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Gunnery Sgt. Mark Collins, an administrative chief for the Assistant Chief of Staff Recruiting office, and a native of Danville, W.Va., speaks to a representative from Georgia-Pacific for information on career opportunities there during the 11th Annual Career and Education Fair at the All Weather Training Facility aboard Marine Corps Recruit Depot Parris Island, April 16.

Photo by Sgt. Marcy Sanchez

Opportunities available after Corps

18 Apr 2013 | Sgt. Marcy Sanchez

Life after the military hosts a variety of paths for those leaving behind their service to country. For some it’s re­tirement that calls them to civilian life, others make it a choice and yet others are forced out of the Marine Corps due to service limitations.

To assist with transitioning from mil­itary lifestyle to the civilian workforce, Marine Corps Community Services held the 11th Annual Career and Edu­cation Fair at the All Weather Training Facility aboard Marine Corps Recruit Depot Parris Island, April 16.

“The fair is meant for active-duty service members who are getting out in six to 12 months, dependents and veterans,” said Kevin Dugan, Career Resource Assistant with the Transi­tion Readiness Seminar. “Some are seamless, going from active duty to an employer, others go to school first and others don’t do either one.”

The fair offered an abundance of companies and schools the opportu­nity to provide information to patrons. More than 40 companies were present offering information on different occu­pations they had to offer.

“Most people don’t know that the FBI has many departments, they’re not all agents that are on the streets carrying guns,” said Dugan, a native of Little Compton, R.I. “Some of what the employers here are looking for are skills, leadership, work ethics, all the intangibles that go with military ser­vice.”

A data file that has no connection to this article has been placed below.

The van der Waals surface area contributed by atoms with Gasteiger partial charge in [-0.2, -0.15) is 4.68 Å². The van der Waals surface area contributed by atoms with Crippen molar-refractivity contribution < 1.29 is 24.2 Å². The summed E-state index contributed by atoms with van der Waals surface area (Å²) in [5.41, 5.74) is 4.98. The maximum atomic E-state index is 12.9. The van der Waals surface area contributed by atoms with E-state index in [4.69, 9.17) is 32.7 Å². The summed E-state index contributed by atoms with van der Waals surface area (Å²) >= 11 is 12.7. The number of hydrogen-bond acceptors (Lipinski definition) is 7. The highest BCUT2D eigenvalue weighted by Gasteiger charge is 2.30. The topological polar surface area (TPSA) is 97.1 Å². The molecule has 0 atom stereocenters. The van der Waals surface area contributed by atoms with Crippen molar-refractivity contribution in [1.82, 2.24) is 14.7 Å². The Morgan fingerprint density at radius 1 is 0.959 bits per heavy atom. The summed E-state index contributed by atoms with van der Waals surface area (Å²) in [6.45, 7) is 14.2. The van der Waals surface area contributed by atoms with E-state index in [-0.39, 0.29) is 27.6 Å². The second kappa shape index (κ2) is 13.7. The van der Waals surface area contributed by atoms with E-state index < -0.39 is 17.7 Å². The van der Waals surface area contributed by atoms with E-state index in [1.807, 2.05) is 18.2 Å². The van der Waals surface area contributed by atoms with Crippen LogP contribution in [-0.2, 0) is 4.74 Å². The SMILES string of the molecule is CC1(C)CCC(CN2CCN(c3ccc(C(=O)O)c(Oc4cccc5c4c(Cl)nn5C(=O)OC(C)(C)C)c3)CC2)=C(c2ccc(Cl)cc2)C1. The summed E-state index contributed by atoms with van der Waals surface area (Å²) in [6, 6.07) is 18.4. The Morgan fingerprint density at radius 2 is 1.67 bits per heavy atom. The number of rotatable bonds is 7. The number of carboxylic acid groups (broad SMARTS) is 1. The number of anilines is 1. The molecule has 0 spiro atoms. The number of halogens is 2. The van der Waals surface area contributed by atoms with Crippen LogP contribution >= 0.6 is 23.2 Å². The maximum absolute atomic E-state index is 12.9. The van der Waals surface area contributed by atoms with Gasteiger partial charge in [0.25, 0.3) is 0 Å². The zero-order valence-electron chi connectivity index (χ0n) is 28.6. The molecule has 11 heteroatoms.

More than 25 schools were also pres­ent providing a variety of programs for service members and others in atten­dance, from aviation programs to pro­fessional doctoral degrees.

All of the employers and schools here would be a good fit for service members, said Dugan. The schools are military friendly with good Veter­ans’ Affairs departments that help ser­vice members enroll.

For Sgt. John Ripp, the fair provided information that wasn’t previously avail­able to him during his first enlistment.

“I want to make sure I have options,” said Ripp, a drill instructor with Re­cruit Training Regiment. “I want to make a better educated decision than during my first enlistment.”

Ripp, who reenlisted as a landing sup­port specialist while stationed at Camp Lejeune, N.C., wanted to see what was available at the fair and get informa­tion from both schools and employers present.

“I want to see what my background in the Marine Corps can get me now,” said Ripp, a 28 year-old native of Sack­ets Harbor, N.Y. “I want more options and to leave knowing there is more out there.”